A few points on four partitions:
Dedicated first partition exFAT or NTFS or FAT32 (whichever Android permits and gives optimum performance) to store apps, photos and media.
For apps consider Application Class but that's expensive. Others will exert performance penalty more or less. On filesystem selection, the biggest downside with FAT32 is its 4GB maximum file size limit. Also it doesn't have some built-in phenomenon to deal with growing fragmentation which may reduce performance over time. You can find many online resources on pros and cons of FAT32 and exFAT. Also see the MS's official Filesystem Functionality Comparison.
Is it necessary in Android that 1st partition should be FAT32?
Not necessary if your device supports other filesystems. FAT32 is Android's default for secondary external storage (SD cards and USB drives) since the start days. Since SDXC cards (32GB+) come pre-formatted with
exFAT (though not a technical limit), many OEMs add exFAT support to their devices. However exFAT was closed-source until recently, so it's not part of stock Android (except some limited addition in Android 9). But now it's very likely to be added to Android's kernel source. See some relevant details in this answer.
So check if your kernel supports exFAT:
grep exfat /proc/filesystems. NTFS is still closed-source and doesn't have a stable in-kernel open-source driver. However it's possible to mount exFAT and NTFS using FUSE drivers. In each case
vold must support the filesystem.
Or can we make it exFAT or NTFS to which Android Apps2SD and others apps can download?
Irrespective of filesystem, all apps don't have write access to external SD card unless you make some changes to ROM. See details in How to save files to external SD card? and Android's Storage Journey.
There are apps available to move unsupported apps to SD card. Or you can manually (bind) mount a SD card partition (or directory) inside
/data. Surely you need
f2fs on new devices) for this purpose (to enforce UNIX permissions). But it doesn't necessarily needs to be a partition, you can place a loop file on first partition.
Trying to modify app's manifest (or asking how to do so) can be considered unethical or illegal.
You don't need a dedicated partition to store backups. Instead first partition can be used.
If you want to use whole partition for
swap, that doesn't need a filesystem (but
mkswap). If you want to create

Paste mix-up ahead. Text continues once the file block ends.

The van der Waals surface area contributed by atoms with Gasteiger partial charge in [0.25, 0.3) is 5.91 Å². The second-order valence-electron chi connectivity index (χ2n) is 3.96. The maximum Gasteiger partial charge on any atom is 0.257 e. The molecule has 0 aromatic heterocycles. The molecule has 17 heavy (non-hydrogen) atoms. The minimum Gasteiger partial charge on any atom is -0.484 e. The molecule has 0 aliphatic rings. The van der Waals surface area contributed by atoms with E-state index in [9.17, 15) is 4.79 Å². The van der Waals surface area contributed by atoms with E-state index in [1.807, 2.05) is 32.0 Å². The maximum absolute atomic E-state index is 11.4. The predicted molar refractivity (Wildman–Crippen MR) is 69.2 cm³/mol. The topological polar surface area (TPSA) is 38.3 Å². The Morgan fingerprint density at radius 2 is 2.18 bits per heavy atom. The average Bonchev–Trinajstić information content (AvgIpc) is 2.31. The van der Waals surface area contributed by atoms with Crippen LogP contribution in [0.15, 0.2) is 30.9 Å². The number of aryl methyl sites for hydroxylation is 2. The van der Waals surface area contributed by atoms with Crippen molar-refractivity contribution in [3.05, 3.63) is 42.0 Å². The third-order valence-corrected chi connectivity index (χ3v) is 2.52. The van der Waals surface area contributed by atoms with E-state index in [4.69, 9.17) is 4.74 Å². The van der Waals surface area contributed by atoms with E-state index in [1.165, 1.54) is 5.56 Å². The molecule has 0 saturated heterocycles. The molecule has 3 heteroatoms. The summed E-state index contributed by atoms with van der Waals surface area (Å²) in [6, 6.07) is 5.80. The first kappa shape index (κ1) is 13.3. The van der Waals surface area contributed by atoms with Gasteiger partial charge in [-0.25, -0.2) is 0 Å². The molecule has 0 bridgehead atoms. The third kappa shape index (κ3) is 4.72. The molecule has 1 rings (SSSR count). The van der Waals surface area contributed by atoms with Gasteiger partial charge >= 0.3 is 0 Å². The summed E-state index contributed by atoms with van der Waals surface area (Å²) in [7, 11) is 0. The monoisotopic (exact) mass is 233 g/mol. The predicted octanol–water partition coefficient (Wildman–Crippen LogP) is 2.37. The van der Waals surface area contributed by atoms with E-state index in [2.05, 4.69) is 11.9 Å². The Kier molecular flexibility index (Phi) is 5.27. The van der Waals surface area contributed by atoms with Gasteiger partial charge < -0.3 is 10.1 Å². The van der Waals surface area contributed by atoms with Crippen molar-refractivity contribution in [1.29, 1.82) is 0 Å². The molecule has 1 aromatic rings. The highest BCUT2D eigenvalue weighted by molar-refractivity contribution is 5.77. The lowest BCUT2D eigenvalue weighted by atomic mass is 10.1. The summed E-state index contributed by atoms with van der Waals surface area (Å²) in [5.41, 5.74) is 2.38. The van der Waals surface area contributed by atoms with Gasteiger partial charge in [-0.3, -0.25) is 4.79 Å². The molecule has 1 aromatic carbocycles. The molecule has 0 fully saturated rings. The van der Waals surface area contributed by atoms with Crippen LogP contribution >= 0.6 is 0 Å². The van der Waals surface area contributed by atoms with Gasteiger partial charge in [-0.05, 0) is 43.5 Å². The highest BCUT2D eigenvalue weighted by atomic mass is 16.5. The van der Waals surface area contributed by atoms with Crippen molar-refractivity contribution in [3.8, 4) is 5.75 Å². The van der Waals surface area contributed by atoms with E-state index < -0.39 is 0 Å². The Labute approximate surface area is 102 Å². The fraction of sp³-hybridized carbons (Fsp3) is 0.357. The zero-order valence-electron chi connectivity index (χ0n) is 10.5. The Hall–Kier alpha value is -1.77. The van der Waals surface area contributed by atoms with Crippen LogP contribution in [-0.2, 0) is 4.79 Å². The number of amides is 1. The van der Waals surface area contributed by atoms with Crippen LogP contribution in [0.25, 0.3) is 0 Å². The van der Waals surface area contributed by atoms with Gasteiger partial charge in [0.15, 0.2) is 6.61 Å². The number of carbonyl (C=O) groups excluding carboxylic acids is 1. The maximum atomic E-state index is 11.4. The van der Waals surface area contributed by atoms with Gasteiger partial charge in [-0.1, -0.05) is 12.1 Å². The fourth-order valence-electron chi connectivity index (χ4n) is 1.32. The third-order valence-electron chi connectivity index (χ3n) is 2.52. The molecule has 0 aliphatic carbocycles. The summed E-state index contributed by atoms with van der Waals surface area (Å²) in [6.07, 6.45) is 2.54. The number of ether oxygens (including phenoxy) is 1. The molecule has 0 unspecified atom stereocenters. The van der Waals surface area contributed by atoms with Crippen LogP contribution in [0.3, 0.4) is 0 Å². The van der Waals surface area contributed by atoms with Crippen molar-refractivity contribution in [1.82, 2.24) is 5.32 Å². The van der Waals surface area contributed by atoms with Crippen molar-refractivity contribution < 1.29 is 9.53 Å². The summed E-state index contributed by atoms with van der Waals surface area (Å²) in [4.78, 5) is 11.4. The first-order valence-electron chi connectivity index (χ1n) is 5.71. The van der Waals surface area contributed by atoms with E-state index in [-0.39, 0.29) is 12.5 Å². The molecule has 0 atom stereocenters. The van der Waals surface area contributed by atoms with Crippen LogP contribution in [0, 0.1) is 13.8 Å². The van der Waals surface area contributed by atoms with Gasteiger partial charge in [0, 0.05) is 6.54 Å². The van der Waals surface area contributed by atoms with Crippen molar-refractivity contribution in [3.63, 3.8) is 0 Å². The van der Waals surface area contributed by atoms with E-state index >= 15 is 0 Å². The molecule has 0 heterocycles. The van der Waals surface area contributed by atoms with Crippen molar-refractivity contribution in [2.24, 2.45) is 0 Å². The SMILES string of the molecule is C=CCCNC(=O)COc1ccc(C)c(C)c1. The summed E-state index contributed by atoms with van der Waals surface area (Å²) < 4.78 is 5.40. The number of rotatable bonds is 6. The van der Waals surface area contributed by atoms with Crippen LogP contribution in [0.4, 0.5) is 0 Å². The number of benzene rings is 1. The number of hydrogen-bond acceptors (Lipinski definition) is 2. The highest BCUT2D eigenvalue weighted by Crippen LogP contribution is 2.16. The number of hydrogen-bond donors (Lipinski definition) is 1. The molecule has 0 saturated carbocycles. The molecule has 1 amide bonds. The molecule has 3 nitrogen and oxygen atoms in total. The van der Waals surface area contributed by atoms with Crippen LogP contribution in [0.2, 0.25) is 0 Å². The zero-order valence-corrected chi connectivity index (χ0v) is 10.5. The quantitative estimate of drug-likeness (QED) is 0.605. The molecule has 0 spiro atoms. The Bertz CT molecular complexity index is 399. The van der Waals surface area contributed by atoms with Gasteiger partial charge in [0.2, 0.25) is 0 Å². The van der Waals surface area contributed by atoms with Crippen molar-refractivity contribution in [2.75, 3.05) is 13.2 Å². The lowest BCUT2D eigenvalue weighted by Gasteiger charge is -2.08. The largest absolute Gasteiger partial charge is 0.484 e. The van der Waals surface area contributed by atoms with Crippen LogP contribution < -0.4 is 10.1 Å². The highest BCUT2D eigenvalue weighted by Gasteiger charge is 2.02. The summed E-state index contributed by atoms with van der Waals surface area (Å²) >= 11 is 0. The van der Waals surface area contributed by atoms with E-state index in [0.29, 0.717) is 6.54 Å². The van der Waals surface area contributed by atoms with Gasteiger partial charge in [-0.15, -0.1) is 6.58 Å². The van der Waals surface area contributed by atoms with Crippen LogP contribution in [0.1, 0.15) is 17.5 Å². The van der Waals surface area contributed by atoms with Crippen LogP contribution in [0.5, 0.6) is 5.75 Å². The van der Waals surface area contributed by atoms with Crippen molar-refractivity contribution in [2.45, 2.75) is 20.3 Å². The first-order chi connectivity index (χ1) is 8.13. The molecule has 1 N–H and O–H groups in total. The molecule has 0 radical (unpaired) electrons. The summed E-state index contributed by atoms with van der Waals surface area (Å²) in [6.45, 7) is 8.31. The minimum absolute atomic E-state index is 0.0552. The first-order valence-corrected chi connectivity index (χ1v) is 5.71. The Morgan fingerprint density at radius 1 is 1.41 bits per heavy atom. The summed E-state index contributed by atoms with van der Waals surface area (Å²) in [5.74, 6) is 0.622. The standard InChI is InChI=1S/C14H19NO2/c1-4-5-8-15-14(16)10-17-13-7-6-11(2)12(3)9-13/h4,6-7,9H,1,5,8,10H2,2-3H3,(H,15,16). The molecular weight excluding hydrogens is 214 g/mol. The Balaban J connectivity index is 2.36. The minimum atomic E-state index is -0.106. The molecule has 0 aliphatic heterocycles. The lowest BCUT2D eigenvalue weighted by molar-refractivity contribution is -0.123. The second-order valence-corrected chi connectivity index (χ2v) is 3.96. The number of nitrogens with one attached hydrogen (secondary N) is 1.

swap file instead (which isn't a bad idea), again you can use first partition for that. However using external SD card for
swap is not always a good idea. From
zram commit to mainstream kernel:
embedded systems normally are reluctant to use eMMC or SDCard as swap because there is wear-leveling.
Although we have real storage as swap, it was a problem, too. Because it sometime ends up making system very unresponsive caused by slow swap storage performance.
zram back-end (which creates a compressed block device within RAM) since Android 4.4. Android's OOM killers (old in-kernel lowmemorykiller and new userspace lmkd) do take
swap into account. If your kernel supports ZRAM, using external SD card for SWAP is not recommended. It can worsen the performance and will kill the SD card very soon due to increased I/O operations.
If I format 1st partition with
ext4, exFAT or NTFS, Android OS doesn't show it in SETTINGS > STORAGE> SDCARD > PARTITIONS and asks to mount or erase the partitions.
It can be due to unsupported filesystem (see explanation above) or multiple partitions (see explanation below). However if a partition is manually mounted with proper permissions, apps are able to read/write files there. You may use
sdcardfs or FUSE to emulate the filesystem for fixed permissions. But this way Android framework is unaware of mounted filesystem and Android apps won't be notified of new storage. Neither you can manage the mounted storage from device Settings.
Can SD card have 4 partitions and will Android and SD card support it?
Android kernel by-default supports GPT which can have up to 128 partitions. MBR also supports 4 primary (or more logical) partitions (inside extended partition). Generally there is no technical limit but Android's userspace may mount only first partition, or may not recognize multi-partitioned SD card at all e.g. due to unknown partition type including Linux (
vold supports multiple partitions before Android 6 too, you need to define FUSE (
init services, add entries to
fstab, configure storage in
framework-res.apk etc. If mounting multiple partitions doesn't work without these changes, you need to mount (additional or all) partitions manually (or rebuild your ROM with modified code).
Will this mounting show the partitions in Settings and device file manager?
No. See explanation above. Not sure what you mean by "device file manager".
Or can we view these partitions through ES File Manager or Solid Explorer or Root Manager and take their backups too?
Yes and no; depends on how, where and with what filesystem permissions you mounted the filesystem. See explanation above. Not sure what you mean by "take their backups too".
Examples of commands to partition in Android;
parted or the best one.
Partitioning works alike on all OSes. There's a long list of CLI and GUI tools and you'll find hundreds of tutorials online. Assuming that your SD card is enumerated as
mmcblk1 and you want to create first partition of 32GB while leaving the rest for second, a one liner on Android can be:
~# sgdisk -Z -n 0:0:+32G -n 0:0:0 -p /dev/block/mmcblk1
sgdisk manpage for explanation and more options. If needed use
partx -uv /dev/block/mmcblk1 to update kernel of partition table changes, or simply reinsert SD card.
After partitioning use
mkfs.ext4 to create filesystem. All tools are available for Linux and work on Android as well.
Can we force mount command in some startup boot
init file to mount all four partitions?
Yes. Create an
init service or
init.d script. See details in How to run an executable on boot?